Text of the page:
How does authorization work? | RBAC vs ABAC vs PBAC vs ReBAC

Published by Alex Olivier on February 25, 2024
How does authorization work? | RBAC vs ABAC vs PBAC vs ReBAC

Unlike authentication - which deals with confirming a person’s identity before allowing them access to digital resources - authorization is the process of assigning access to specific resources and indicating what the user can do with those resources. Different users are authorized to do different things. For instance, one person may be authorized to read a file while another is authorized to read it, edit it or even delete it.

Why is authorization necessary?

These days businesses and institutions live and die by the quality and integrity of their digital resources. The handling of said resources is also often tightly regulated by laws and standards such as SOC2 and ISO27001.

While you need to give staff members access to these resources you cannot just provide everyone with blanket authorization to access and do as they wish with everything, all the time, from anywhere.

You need to give each user only as much access to your resources as is necessary for them to perform their job. No more, no less. That said, let's look at the different authorization strategies in common use today.

Role-based access control (RBAC) and authorization

With RBAC, authorization takes the form of permissions assigned to various roles. When someone is hired, they are assigned one of those roles and are then able to enjoy the permissions that come with it. Likewise, if they are promoted, they are assigned a new role with what are typically more wide-ranging permissions.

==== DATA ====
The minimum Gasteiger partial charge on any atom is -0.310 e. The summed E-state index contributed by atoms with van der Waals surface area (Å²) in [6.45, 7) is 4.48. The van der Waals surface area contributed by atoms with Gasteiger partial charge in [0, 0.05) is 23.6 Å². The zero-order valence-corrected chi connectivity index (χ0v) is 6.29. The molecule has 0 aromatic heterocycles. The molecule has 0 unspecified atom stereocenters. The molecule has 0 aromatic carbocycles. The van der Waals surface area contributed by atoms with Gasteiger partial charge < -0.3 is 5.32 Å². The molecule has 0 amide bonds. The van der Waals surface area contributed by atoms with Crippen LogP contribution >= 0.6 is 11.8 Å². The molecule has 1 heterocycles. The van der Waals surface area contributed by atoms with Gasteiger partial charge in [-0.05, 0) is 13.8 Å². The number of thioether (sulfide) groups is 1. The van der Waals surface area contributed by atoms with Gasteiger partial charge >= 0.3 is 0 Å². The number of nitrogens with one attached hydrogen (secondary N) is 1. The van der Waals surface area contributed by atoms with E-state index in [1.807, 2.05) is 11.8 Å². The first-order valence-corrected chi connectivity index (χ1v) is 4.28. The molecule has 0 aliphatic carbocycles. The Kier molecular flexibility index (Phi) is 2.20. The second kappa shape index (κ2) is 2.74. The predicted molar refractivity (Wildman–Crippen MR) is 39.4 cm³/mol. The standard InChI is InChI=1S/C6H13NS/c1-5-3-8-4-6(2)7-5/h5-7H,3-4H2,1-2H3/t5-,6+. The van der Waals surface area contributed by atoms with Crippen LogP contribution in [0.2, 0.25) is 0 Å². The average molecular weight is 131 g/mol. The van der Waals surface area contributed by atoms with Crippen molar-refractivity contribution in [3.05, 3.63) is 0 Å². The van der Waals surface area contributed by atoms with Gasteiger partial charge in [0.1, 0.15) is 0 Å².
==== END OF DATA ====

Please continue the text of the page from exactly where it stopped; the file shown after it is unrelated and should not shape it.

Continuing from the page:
Attribute-based access control (ABAC) and authorization

With ABAC, access is granted depending on particular attributes of both the user and resource. User attributes can encompass the person’s department, managerial level, location and many other possible factors. Resource attributes may include the item’s sensitivity level, the author, its creation date, and various other relevant characteristics.

Policy-based access control (PBAC) and authorization

PBAC dynamically manages access in intricate environments through a policy engine and a policy definition language to define and enforce rules. In PBAC, policies dictate the criteria for access, and are maintained with regular software development lifecycle tools, providing a flexible, scalable method to meet diverse access control needs.

Relationship-based access control (ReBAC) and authorization

Relationship-Based Access Control and authorization works by defining access control policies in terms of the relationship between the entities involved. In the case of ReBAC, access is authorized based on whether there exists a relationship pathway between the entities that is sufficient to satisfy the access policy.

The biggest benefit of ReBAC authorization is its ability to execute complex access control policies that would be difficult or maybe even impossible to express using Role-Based or Attribute-Based Access Control.


So how does authorization work? It works by either assigning roles and permissions to a user, or by verifying they (or the digital resource) possess an access-worthy attribute, or by verifying relationships between the user and the resource they are trying to access.

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